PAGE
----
Takes some folks quite a while to sort through the confusion and adapt to change.  I still see cars nosed in to the back-in designed parking on Detroit across from the Rusty Crane. 
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« Reply #19 on: March 26, 2017, 11:49:18 am »



Takes some folks quite a while to sort through the confusion and adapt to change.  I still see cars nosed in to the back-in designed parking on Detroit across from the Rusty Crane.
 

True, and that's one reason for the recommendation to paint the bike lanes green.  It's more expensive, but can make a new, unfamiliar, possibly confusing roadway condition more understandable to drivers.

I've seen vehicles parked head-in on spaces clearly marked as back-in, and I've seen cars backed in to parking spaces clearly marked as head-in.  In Tulsa, the angled parking is willy-nilly, and it's very confusing to some people, because it often involves drivers making illegal U-turns, crossing the centerline of two-way streets, and similar unsafe maneuvers.

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cannon_fodder
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« Reply #20 on: March 27, 2017, 08:35:36 am »

So here we are.  If the streets had remained 2 way, suburbia never would have happened.   Grin

Nope.  The one way streets were largely a response to the desire of suburban citizens to get to and from work as fast as possible.  But... they did hasten the decline of downtown and the trend they reflected is beginning to be reversed, even in Tulsa.  If the freeways were never built, maybe downtown wouldn't have been gutted.  But that fate was rare in mid-sized cities, regardless of the circumstances.   Hell - there have been volumes written speculating on the whys.  (yes, I realize you were just poking me for fun, but I couldn't resist the discussion)

Quote from: Conan
If you are talking about the wasteland north of 244, I'm not sure what injustice you are referring to.  That wasn't gutted during the riots of 1921 if that was what you were implying.  That was all leveled in the 1980's or '90's as a result of urban renewal efforts.

How to Kill Main Street and Make it Look Like an Accident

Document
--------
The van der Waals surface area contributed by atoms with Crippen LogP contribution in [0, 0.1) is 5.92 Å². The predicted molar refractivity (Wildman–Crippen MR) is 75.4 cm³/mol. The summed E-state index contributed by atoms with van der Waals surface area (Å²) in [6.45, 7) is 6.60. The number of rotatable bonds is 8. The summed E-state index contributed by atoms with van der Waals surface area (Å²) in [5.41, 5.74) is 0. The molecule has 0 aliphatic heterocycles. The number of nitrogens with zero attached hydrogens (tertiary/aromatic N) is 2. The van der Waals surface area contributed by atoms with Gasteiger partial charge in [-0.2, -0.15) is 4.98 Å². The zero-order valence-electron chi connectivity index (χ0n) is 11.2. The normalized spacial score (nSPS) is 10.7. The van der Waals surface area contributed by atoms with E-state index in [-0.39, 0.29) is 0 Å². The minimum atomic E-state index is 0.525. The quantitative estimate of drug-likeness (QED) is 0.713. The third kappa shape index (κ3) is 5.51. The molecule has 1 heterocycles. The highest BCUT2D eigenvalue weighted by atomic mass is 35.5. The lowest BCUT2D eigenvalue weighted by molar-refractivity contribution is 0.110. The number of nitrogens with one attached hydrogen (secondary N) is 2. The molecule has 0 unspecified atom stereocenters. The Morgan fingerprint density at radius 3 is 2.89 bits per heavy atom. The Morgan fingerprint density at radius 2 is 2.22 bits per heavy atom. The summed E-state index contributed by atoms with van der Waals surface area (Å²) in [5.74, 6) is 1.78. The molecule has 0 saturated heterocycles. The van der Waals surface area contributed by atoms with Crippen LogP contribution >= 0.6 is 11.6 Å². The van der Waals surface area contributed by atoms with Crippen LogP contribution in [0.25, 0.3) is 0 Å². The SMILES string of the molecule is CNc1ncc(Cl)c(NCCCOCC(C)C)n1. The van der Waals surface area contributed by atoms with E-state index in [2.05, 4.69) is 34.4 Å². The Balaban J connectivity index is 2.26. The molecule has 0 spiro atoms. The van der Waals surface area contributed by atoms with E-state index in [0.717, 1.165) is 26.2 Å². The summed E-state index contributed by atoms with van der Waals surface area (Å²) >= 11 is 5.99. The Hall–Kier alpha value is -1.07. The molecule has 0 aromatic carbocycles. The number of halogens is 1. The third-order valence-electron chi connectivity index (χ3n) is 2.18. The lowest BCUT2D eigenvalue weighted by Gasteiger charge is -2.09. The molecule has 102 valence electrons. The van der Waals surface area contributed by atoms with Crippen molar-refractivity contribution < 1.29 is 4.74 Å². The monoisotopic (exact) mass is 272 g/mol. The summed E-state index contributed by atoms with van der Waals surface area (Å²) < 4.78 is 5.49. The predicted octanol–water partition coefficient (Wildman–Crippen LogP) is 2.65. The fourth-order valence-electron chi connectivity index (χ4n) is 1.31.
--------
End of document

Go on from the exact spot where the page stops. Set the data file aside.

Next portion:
http://djeffries.com/kill-thriving-main-street/

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Dspike
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« Reply #21 on: March 27, 2017, 12:16:46 pm »

Exactly.  That urban renewal was a terrible mistake, especially because it still sits empty decades later.  If those houses still stood I could see that area being rapidly improved.  It would be the only traditional neighborhood in Tulsa within walking distance of the cool parts of downtown.

I read a historic preservation study from (i think?) 1990 that described the area as being pretty awesome, like Brady Heights with a little commercial districts, just really run down.  If that area could have made it another 10 years I think the tide would have turned against large scale urban renewal and the neighborhood would have been saved.  Thank God the urban renewal people didn't decide to go bonzai blight removal on Kendall-Whittier. 

Michael Bates's article on the "steps to nowhere" has a great history of that area (link below). While it was hollowed out during urban renewal, the final bulldozing was for the proposed 4-year university that we now know as OSU-Tulsa. If that land were used to create a 20,000 student campus on the edge of downtown, it would be a big winner for municipal finances, downtown development, demand for walkable attractions, and exposing non-Tulsans to our downtown during their college years. Not sure if that is a feasible goal, but those 200 acres are almost certainly the most promising large patch of undeveloped urban landscape in any city our size.


http://thislandpress.com/2014/06/18/steps-to-nowhere/